Massachusetts Court of Appeals virtually visits UMass

UMass students had the opportunity to ask three Massachusetts Appeals Court justices about their legal experiences and any questions about the recorded court cases from earlier that day.

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By Kelly Palacios, Collegian Contributor

Students at the University of Massachusetts had the opportunity to witness six Massachusetts Appeals Court oral arguments online followed by a virtual Q&A from a panel of three sitting justices on Thursday. The presiding justices for the virtual sitting were Associate Justice William Meade, Associate Justice Mary Sullivan and Associate Justice Peter Sacks.

The six cases, which were broadcast live on their YouTube channel, dealt with a variety of subjects ranging from domestic violence, assault and other matters brought to the Commonwealth for appeal of a lower court’s decision.

“It certainly hasn’t affected our efficiency,” said Meade on how COVID-19 has hindered the judicial process. “I’m in my pajama pants right now in my office at home and I can do my job just about anywhere I want except for those two or three days I have to be in court.”

Moving the oral arguments to Zoom rather than face-to-face hasn’t been a major deterrent in their system, according to the justices. Sacks added that the parties are getting the accurate sense that they’re listening to their cases and carefully considering them, which is necessary to keep peoples’ faith in the rule of law alive.

A few students posed questions aimed at the distinction between personal ethics and strict interpretations of the law when it comes to making legal decisions. Meade shared this quote from John Adams to address the matter: “Facts are stubborn things, and whatever may be our wishes, our inclinations, or the dictates of our passions, they cannot alter the state of the facts and evidence.” All three justices agreed on the point that their personal opinions should never cloud the decisions made in court.

For people who are thinking about careers in law, Sacks advised that there are numerous other ways that one can be a lawyer and have a satisfying life than going to court. All three advised getting experience outside of the legal realm and taking a break between school to discover what one’s passions.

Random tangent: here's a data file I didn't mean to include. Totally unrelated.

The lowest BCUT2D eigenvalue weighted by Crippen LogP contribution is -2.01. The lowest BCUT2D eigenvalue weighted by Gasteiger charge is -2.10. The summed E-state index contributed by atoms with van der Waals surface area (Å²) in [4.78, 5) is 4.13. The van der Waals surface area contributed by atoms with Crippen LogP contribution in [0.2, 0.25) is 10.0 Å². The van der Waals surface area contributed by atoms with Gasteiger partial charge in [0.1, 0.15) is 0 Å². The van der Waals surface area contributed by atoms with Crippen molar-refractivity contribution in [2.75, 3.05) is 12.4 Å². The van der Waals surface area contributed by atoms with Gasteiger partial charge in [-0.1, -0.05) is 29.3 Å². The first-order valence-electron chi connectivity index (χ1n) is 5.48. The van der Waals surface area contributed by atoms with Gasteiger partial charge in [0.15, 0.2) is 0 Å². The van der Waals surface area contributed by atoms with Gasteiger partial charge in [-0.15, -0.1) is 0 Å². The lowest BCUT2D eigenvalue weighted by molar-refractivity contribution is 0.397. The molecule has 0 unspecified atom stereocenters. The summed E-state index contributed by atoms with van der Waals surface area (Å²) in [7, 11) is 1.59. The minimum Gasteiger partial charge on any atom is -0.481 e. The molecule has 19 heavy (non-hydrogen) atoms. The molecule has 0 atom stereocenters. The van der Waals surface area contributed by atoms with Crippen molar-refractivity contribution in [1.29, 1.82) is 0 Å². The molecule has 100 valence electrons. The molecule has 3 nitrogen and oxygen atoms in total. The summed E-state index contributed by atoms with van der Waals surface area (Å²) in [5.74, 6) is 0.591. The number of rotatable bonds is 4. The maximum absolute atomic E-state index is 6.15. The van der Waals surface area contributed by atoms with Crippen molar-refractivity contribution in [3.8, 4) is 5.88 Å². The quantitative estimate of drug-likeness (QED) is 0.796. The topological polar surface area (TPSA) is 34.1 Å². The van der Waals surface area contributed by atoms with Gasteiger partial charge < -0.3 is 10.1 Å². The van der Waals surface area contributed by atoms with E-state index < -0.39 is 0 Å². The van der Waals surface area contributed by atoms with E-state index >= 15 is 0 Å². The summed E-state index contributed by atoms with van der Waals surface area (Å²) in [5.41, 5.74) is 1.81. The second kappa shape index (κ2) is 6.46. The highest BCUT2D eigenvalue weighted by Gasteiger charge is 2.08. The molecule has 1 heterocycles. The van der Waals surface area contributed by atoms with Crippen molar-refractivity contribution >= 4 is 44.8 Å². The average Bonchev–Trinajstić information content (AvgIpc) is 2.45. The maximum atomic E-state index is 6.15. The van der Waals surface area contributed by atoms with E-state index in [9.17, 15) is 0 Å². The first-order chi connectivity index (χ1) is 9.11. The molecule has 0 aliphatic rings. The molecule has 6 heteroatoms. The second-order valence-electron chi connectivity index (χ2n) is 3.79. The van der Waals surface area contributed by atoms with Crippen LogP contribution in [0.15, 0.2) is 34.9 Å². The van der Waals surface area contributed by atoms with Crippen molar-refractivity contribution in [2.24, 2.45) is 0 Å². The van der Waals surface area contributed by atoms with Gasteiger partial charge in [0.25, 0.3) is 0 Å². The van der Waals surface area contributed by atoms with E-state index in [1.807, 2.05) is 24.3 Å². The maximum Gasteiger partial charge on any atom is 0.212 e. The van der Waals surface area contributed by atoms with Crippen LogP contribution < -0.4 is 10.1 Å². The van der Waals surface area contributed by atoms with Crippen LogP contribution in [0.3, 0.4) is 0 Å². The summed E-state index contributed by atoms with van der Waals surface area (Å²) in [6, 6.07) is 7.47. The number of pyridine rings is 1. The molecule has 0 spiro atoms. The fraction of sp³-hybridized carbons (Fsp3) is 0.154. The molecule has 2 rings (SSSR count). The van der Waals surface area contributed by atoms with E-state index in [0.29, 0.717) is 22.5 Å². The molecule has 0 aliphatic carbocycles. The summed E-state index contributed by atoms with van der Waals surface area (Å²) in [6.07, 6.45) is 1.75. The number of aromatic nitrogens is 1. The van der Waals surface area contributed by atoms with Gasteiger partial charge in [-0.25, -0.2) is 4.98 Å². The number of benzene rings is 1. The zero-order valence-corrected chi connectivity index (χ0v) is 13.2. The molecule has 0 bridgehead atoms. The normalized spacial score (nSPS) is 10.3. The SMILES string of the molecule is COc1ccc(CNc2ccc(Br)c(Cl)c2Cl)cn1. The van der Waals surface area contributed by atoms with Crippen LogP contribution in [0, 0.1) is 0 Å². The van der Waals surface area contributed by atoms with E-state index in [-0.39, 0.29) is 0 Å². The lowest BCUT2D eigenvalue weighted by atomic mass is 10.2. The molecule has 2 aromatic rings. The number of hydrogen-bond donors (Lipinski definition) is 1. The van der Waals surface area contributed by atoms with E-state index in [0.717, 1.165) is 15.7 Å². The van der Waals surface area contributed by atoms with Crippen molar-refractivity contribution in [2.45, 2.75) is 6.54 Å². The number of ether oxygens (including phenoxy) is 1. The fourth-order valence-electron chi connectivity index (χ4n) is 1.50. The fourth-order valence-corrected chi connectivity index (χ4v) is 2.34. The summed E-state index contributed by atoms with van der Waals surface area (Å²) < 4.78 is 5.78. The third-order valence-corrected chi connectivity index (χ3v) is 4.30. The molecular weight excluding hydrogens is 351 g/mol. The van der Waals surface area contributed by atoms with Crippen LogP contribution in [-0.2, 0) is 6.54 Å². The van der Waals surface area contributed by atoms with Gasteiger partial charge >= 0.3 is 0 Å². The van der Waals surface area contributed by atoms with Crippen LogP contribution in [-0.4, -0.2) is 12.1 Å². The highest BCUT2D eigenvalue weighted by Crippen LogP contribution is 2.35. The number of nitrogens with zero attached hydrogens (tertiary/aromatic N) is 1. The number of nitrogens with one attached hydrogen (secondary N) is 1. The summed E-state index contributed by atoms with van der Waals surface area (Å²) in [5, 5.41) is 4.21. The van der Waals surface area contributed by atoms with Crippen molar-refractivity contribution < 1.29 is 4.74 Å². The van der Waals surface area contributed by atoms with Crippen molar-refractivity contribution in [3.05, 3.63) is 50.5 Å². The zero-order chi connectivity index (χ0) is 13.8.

Sullivan echoed these statements by emphasizing the distinctions between advice, litigation or joining the branches of government to align personal values with career.

“An argument could be made, particularly in your lifetimes, that the action will be in state and local governments for sustained change and impact,” said Sullivan.

Some students were interested in Sullivan’s experience being a woman in this field. She said that the primary obligation of any jurist is to apply the law regardless of our personal opinions, but in cases like the domestic violence one they heard earlier in the day, diverse perspectives can make a difference.

“If you look at the development of the law, you can see how a perspective that may not have been evident on the bench 40 years ago, when the numbers of women were so much smaller, have made their way into the legislation, into the statutes that we are bound to interpret, and into our interpretations of the cases,” said Sullivan.

In the span of their careers, from appeal lawyers to court justices, all three have dealt with emotionally taxing cases and some that still haunt them to this day. Meade said that if you’re an appellate judge and you like all of the decisions that you’ve made, you aren’t doing your job right, but ultimately, they do their jobs to uphold the judiciary and a society founded on order.

“I am not sure if it’s our job to make the world fairer,” said Sacks. “We help maintain people’s sense that we are a government of laws, and not of people. Systemically, like Justice Meade said, we judge cases and not people.”

Kelly Palacios can be reached at [email protected]. Follow her on Twitter @kellydpalacios.